CHARLESTON, S.C. (WCBD) – The Charleston Jewish Federation hosted Charleston’s annual Holocaust Remembrance Ceremony in Marion Square to honor Holocaust victims, survivors and liberators.
The Charleston community is honoring families impacted by the Holocaust by turning memory to strength.
“In 1941,” Reggie Guigui, co-chair of the Charleston Jewish Federation’s REMEMBER Program, said, “there was no one to stand up to hate. But today, we can turn memory to strength and learn from the lessons of the past. We must stand up to hate and injustice where ever we see it.”
The Charleston Jewish Federation says remembering the horrors of the Holocaust are important so it never happens again.
“The responsibility is now solely with us,” Guigui said. “The children and grandchildren of survivors, alongside our neighbors of other backgrounds, to ensure that never again truly, truly means never again.”
The names of people who died in the Holocaust, whose family now lives in the Lowcountry, were acknowledged. Six candles were lit during a vigil for Holocaust survivors, children of survivors, men and women who freed survivors, educators and those who lost their lives that were not Jewish.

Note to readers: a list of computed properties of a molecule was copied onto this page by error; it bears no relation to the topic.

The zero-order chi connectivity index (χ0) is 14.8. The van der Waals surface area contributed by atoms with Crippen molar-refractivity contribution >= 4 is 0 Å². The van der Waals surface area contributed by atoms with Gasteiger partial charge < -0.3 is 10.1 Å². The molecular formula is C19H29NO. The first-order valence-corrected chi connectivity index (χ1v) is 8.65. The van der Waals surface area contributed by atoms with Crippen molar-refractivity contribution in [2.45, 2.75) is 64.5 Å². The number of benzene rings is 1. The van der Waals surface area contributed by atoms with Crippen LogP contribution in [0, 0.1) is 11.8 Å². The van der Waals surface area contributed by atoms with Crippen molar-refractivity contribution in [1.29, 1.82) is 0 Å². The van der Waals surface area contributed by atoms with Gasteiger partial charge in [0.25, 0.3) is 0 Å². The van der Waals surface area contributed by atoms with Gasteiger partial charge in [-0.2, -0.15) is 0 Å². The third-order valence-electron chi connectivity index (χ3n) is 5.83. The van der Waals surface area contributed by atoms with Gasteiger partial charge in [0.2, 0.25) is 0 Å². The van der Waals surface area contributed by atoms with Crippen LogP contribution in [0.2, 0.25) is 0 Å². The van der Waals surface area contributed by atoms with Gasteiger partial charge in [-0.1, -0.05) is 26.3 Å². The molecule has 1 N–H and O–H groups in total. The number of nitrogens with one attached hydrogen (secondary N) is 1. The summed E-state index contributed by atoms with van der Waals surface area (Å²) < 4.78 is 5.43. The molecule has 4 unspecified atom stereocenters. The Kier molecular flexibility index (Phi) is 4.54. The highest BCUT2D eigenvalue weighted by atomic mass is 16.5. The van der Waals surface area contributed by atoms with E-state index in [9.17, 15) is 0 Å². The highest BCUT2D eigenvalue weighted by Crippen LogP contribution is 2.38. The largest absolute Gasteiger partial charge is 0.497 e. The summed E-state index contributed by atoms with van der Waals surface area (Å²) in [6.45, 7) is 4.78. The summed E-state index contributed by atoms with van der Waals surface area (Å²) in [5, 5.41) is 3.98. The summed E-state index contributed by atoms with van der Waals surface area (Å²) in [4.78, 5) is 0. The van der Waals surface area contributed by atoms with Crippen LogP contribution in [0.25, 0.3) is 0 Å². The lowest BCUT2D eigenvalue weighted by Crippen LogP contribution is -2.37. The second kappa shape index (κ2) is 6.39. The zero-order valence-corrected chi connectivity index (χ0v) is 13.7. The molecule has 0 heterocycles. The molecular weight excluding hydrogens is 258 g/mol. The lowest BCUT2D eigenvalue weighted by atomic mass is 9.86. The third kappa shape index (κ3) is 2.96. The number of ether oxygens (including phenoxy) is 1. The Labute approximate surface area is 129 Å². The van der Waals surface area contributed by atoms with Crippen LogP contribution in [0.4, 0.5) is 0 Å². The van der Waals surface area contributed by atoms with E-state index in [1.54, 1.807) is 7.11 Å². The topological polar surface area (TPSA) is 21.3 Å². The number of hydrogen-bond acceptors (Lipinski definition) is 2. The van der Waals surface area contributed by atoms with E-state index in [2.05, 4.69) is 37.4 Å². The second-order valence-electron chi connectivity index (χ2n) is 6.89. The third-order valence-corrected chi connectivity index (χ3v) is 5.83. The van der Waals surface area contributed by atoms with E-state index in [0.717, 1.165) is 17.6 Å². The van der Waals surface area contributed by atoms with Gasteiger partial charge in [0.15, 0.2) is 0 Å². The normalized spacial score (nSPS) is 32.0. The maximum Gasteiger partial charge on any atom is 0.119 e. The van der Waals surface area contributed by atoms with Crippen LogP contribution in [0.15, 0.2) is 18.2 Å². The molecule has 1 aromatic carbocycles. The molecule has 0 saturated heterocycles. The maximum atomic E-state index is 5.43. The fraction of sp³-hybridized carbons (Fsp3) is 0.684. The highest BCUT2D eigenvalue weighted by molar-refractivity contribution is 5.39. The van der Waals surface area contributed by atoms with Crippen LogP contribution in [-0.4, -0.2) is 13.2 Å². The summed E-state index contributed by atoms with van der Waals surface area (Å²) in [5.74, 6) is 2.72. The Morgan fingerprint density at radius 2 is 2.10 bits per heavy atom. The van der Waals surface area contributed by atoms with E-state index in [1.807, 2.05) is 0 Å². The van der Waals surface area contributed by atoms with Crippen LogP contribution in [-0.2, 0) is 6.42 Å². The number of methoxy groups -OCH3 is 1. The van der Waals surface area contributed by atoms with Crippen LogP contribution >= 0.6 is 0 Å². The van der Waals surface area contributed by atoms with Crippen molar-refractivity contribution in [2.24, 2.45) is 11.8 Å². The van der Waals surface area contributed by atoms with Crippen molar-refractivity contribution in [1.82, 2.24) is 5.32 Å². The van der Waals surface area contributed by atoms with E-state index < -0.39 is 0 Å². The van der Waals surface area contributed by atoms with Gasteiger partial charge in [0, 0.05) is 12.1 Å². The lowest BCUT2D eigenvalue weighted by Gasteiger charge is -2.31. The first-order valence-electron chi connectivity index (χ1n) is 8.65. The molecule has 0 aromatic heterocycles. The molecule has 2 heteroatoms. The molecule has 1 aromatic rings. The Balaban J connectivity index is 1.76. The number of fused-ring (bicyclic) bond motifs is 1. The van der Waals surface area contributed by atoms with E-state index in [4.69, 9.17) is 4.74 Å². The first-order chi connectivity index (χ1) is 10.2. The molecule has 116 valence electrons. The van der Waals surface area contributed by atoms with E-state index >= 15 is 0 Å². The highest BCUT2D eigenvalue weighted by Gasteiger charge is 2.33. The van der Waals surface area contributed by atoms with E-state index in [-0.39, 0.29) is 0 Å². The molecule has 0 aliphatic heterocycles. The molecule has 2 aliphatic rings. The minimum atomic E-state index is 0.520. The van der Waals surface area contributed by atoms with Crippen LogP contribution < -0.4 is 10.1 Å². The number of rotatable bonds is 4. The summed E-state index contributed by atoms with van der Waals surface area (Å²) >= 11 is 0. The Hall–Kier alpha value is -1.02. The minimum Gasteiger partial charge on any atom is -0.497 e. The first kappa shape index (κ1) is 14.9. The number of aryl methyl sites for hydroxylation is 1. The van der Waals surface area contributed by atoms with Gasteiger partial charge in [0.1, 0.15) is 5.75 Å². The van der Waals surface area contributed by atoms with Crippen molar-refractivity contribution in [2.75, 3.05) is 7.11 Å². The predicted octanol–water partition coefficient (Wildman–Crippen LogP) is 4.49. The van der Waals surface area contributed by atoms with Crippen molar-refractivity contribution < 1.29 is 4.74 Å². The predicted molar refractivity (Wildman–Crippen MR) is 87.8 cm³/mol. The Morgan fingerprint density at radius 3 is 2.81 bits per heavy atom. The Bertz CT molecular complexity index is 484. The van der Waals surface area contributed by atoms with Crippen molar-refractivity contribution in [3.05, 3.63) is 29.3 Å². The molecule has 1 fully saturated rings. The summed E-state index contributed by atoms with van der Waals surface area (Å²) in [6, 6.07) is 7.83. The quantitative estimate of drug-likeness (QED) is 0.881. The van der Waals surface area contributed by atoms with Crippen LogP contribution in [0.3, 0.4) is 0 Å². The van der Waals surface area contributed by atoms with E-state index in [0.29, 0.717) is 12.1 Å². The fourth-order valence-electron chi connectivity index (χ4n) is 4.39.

“We affirm that an attack on any community targeted by hate,” Representative Wendell Gilliard said, “is an attack on all of us.”
A seventh candle was lit by Charleston Mayor John Tecklenburg.
“The candle I will be lighting is on behalf of the entire Charleston community,” Tecklenburg said, “who commits to making sure the Holocaust is never forgotten.”
Members of the Charleston Jewish Federation say they are determined to not let their ancestors die a second death by being forgotten.
“If we don’t have memorials,” David Popowski, a son to Holocaust survivors, said, “and museums and books and serious, dramatic television shows and movies and conferences, and even theatre, the Holocaust will fade away and become just another academic subject.”
Organizers say there are only 50,000 Holocaust survivors left in the U.S., and it’s important to host events like this to continue honoring their legacy.